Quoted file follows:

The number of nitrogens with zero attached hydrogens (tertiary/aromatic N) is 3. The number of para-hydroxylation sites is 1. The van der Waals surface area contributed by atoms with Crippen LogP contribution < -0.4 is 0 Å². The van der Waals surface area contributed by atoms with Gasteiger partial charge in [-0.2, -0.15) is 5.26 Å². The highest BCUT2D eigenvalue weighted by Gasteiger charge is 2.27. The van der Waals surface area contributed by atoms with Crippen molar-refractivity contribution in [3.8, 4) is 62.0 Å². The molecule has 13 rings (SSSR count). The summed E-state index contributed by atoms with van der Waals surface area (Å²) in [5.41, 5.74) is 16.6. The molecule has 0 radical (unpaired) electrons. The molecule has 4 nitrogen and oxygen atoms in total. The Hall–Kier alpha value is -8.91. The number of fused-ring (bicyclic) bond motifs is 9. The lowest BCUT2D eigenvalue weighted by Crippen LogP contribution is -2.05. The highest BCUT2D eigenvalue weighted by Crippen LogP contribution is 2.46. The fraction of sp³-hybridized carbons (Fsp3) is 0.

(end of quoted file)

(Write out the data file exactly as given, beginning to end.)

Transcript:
The number of nitrogens with zero attached hydrogens (tertiary/aromatic N) is 3. The number of para-hydroxylation sites is 1. The van der Waals surface area contributed by atoms with Crippen LogP contribution < -0.4 is 0 Å². The van der Waals surface area contributed by atoms with Gasteiger partial charge in [-0.2, -0.15) is 5.26 Å². The highest BCUT2D eigenvalue weighted by Gasteiger charge is 2.27. The van der Waals surface area contributed by atoms with Crippen molar-refractivity contribution in [3.8, 4) is 62.0 Å². The molecule has 13 rings (SSSR count). The summed E-state index contributed by atoms with van der Waals surface area (Å²) in [5.41, 5.74) is 16.6. The molecule has 0 radical (unpaired) electrons. The molecule has 4 nitrogen and oxygen atoms in total. The Hall–Kier alpha value is -8.91. The number of fused-ring (bicyclic) bond motifs is 9. The lowest BCUT2D eigenvalue weighted by Crippen LogP contribution is -2.05. The highest BCUT2D eigenvalue weighted by Crippen LogP contribution is 2.46. The fraction of sp³-hybridized carbons (Fsp3) is 0.